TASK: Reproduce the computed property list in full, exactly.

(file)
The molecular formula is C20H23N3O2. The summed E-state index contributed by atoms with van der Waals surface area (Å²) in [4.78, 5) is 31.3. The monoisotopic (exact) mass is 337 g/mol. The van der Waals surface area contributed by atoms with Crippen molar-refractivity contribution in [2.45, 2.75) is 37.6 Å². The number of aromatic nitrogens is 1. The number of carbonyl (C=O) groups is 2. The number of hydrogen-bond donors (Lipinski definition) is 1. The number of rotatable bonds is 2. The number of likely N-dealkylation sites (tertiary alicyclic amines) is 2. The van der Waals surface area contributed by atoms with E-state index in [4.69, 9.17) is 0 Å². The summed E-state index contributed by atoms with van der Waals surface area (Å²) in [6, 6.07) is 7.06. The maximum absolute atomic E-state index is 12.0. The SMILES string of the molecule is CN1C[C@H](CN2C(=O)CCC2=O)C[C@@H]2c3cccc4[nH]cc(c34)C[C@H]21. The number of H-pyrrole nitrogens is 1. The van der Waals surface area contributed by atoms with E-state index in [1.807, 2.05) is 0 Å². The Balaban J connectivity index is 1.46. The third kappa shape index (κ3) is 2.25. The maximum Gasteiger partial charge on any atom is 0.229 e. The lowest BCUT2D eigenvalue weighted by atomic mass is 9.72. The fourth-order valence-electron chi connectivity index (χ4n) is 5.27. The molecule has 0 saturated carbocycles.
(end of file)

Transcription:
The molecular formula is C20H23N3O2. The summed E-state index contributed by atoms with van der Waals surface area (Å²) in [4.78, 5) is 31.3. The monoisotopic (exact) mass is 337 g/mol. The van der Waals surface area contributed by atoms with Crippen molar-refractivity contribution in [2.45, 2.75) is 37.6 Å². The number of aromatic nitrogens is 1. The number of carbonyl (C=O) groups is 2. The number of hydrogen-bond donors (Lipinski definition) is 1. The number of rotatable bonds is 2. The number of likely N-dealkylation sites (tertiary alicyclic amines) is 2. The van der Waals surface area contributed by atoms with E-state index in [4.69, 9.17) is 0 Å². The summed E-state index contributed by atoms with van der Waals surface area (Å²) in [6, 6.07) is 7.06. The maximum absolute atomic E-state index is 12.0. The SMILES string of the molecule is CN1C[C@H](CN2C(=O)CCC2=O)C[C@@H]2c3cccc4[nH]cc(c34)C[C@H]21. The number of H-pyrrole nitrogens is 1. The van der Waals surface area contributed by atoms with E-state index in [1.807, 2.05) is 0 Å². The Balaban J connectivity index is 1.46. The third kappa shape index (κ3) is 2.25. The maximum Gasteiger partial charge on any atom is 0.229 e. The lowest BCUT2D eigenvalue weighted by atomic mass is 9.72. The fourth-order valence-electron chi connectivity index (χ4n) is 5.27. The molecule has 0 saturated carbocycles.